When we want to grab another person's attention, we look directly into their eyes. Why do we behave this way? What happens during our gazing? A person gazes longingly and attentively at the object of his or her desire.
Researchers at the National Institute of Physiological Science (NIPS) have revealed that mutual eye contact synchronizes spontaneous activity in specific areas of the brains of two interacting parties. The finding indicates that this synchronized brain activity is crucial in establishing and facilitating face-to-face social interaction.
‘NIPS researchers have revealed that mutual eye contact synchronizes spontaneous activity in specific areas of the brains of two interacting parties. This synchronized brain activity is crucial in establishing face-to-face social interaction.’
In most cultures, we are taught from a young age to maintain eye contact when we speak. Failure to do so may be considered impolite, and can even risk losing the other party's attention. As it turns out, eye contact is fundamental in all human face-to-face interactions.
The mechanisms of visual attention through eye contact maintained between two people (mutual gaze), and toward a third person or an object (joint attention), have been extensively studied. However, the underpinnings of the attention being shared and retained have remained unclear. To further explore this topic, the NIPS team enrolled 96 volunteers who were not mutually acquainted, and conducted a series of tests to investigate the brain activity during situations with sustained eye contact.
Three sets of experiments were conducted over 2 days. Participants were paired with different partners and instructed to hold each other's gaze in real time under various conditions. The researchers used functional magnetic resonance imagining to monitor the brain activity that took place during mutual gaze. Takahiko Koike, the study's first author, explains: "We expected that eye-blink synchronization would be a sign of shared attention when performing a task requiring joint attention, and the shared attention would be retained as a social memory."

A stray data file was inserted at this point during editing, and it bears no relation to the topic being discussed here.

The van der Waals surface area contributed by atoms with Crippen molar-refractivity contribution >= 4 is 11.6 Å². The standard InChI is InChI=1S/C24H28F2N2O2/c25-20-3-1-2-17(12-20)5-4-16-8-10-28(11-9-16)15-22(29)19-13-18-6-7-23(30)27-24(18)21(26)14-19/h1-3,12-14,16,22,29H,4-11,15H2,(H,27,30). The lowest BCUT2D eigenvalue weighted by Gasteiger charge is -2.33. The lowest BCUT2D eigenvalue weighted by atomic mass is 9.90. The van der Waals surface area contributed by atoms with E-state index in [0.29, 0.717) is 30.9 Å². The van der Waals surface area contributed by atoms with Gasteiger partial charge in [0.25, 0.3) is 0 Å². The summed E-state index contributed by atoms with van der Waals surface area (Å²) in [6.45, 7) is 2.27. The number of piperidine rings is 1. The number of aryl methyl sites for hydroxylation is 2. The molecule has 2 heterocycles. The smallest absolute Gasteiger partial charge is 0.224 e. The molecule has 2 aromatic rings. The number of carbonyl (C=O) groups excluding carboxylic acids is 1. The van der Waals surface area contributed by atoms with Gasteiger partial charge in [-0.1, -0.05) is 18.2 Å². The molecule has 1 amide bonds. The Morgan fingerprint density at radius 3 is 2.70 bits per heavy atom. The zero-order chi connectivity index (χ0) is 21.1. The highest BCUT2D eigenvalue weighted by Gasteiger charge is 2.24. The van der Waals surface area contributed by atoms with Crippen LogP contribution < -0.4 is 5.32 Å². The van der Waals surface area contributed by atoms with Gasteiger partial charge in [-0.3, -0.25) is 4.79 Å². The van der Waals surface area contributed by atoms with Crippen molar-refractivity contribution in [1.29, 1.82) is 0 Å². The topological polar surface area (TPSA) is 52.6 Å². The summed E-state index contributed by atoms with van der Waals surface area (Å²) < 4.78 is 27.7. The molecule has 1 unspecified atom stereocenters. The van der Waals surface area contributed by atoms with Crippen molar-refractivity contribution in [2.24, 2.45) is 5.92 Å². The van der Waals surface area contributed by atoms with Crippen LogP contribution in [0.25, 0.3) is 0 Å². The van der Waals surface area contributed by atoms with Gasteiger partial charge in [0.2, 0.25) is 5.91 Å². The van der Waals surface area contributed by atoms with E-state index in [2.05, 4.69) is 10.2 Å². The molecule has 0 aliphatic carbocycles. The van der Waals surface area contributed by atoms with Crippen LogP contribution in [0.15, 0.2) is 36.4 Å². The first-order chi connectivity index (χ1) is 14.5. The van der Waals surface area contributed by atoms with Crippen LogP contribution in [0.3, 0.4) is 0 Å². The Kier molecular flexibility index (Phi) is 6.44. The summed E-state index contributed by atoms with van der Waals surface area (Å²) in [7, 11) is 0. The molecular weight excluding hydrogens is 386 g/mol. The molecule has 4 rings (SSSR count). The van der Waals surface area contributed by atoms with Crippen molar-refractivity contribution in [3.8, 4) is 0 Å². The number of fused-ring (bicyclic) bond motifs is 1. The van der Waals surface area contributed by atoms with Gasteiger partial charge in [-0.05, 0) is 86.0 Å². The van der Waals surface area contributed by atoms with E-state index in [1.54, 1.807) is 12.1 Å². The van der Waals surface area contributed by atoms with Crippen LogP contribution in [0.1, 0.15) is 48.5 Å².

They also expected that the right inferior frontal gyrus (IFG) in the brain would be activated by both the initiator and the respondent to the gaze. Indeed, the researchers detected synchronization of eye-blinks, together with enhanced inter-brain synchronization in the IFG, in the pairs when eye contact was established. Compared with findings from previous studies, these outcomes show that synchronization of eye-blinks is not attributable to a common activity, but rather to mutual gaze.
This indicates that mutual eye contact might be a crucial component for human face-to-face social interactions, given its potential to bind two individuals into a singular connected system. This topic warrants further investigation to truly understand what is at work behind interpersonal communications. "Based on the enhancement of behavioral and neural synchronization during mutual gaze, we now know that shared attention is hard to establish without eye contact," Norihiro Sadato, senior author of the study, says. "Further investigation into the workings of eye contact may reveal the specific functional roles of neural synchronization between people."